Success Tips for Principle 5: Build a Strong Personal Support Team | Aplastic Anemia & MDS International Foundation Return to top.

Success Tips for Principle 5: Build a Strong Personal Support Team

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Success Tip

Why Should You Use a Health Advocate?

“Research shows that quality healthcare means taking an active role in decisions about your care. If you’re facing a difficult medical decision, it’s a good idea to bring someone with you who can help you take an active role in your care when you’re not fully up to it.

As a doctor and a patient, I’ve seen how valuable it is to have ‘another set of ears and eyes’ in the exam room. Having an advocate at medical appointments or during a hospital stay can ensure that you get the information you need to manage your health.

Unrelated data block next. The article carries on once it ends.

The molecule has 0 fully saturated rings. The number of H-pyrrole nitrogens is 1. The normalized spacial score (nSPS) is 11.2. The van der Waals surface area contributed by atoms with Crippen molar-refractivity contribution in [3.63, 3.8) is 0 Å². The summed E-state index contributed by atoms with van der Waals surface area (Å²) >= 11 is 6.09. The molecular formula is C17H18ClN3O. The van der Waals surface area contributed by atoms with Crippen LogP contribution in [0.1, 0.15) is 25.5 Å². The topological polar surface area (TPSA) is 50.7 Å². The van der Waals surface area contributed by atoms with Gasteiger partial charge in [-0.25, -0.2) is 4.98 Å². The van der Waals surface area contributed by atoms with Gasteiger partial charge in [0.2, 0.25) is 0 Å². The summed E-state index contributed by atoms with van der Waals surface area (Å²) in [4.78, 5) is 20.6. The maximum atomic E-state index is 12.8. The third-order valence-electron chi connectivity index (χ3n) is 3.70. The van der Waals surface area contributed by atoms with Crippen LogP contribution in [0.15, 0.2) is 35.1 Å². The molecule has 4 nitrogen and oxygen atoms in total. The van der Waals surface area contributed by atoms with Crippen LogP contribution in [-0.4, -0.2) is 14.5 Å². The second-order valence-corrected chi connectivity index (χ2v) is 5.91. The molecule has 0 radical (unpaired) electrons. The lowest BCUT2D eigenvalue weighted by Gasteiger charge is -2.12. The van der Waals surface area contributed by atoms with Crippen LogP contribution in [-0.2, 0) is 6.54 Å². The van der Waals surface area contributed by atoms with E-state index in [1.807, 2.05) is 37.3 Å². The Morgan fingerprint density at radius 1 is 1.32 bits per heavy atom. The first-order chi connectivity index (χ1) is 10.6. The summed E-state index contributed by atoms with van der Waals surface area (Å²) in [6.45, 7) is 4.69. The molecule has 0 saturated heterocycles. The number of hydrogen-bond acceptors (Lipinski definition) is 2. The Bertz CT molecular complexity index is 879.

Who makes a good health advocate? Someone who is calm, pays attention to details, and can ask questions and state information clearly.”

— Carolyn M. Clancy, MD,
Director of the U.S. Health and Human Services Agency for Healthcare Research and Quality

In her article “Why It’s Wise to Use a Health Advocate,” Dr. Clancy states that health advocates can:

  • Ask questions or voice concerns to your doctor for you
  • Ask the “what’s next” questions, such as: “If this test is negative, what does it mean? If it’s positive, will more tests be needed?”
  • Compile or update your medicine list
  • File paperwork or assist with insurance matters
  • Help arrange rides
  • Help you follow treatment instructions, including asking questions about your follow-up care
  • Remember your medicine schedule
  • Research treatment options, procedures, doctors, and hospitals
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